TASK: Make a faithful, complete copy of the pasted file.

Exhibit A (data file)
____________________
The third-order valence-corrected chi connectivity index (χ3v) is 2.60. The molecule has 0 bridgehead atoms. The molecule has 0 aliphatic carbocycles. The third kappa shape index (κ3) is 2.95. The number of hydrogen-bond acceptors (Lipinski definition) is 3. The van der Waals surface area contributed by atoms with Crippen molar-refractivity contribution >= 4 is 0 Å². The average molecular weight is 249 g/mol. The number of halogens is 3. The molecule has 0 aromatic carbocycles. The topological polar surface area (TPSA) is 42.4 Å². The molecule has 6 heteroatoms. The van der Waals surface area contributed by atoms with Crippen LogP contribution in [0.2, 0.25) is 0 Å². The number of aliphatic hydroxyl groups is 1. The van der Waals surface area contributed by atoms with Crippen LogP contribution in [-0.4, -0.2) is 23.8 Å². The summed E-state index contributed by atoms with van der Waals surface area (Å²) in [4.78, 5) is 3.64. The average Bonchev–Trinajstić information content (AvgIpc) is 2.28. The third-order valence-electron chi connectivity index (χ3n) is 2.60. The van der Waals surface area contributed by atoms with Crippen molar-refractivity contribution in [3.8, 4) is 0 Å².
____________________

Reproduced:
The third-order valence-corrected chi connectivity index (χ3v) is 2.60. The molecule has 0 bridgehead atoms. The molecule has 0 aliphatic carbocycles. The third kappa shape index (κ3) is 2.95. The number of hydrogen-bond acceptors (Lipinski definition) is 3. The van der Waals surface area contributed by atoms with Crippen molar-refractivity contribution >= 4 is 0 Å². The average molecular weight is 249 g/mol. The number of halogens is 3. The molecule has 0 aromatic carbocycles. The topological polar surface area (TPSA) is 42.4 Å². The molecule has 6 heteroatoms. The van der Waals surface area contributed by atoms with Crippen LogP contribution in [0.2, 0.25) is 0 Å². The number of aliphatic hydroxyl groups is 1. The van der Waals surface area contributed by atoms with Crippen LogP contribution in [-0.4, -0.2) is 23.8 Å². The summed E-state index contributed by atoms with van der Waals surface area (Å²) in [4.78, 5) is 3.64. The average Bonchev–Trinajstić information content (AvgIpc) is 2.28. The third-order valence-electron chi connectivity index (χ3n) is 2.60. The van der Waals surface area contributed by atoms with Crippen molar-refractivity contribution in [3.8, 4) is 0 Å².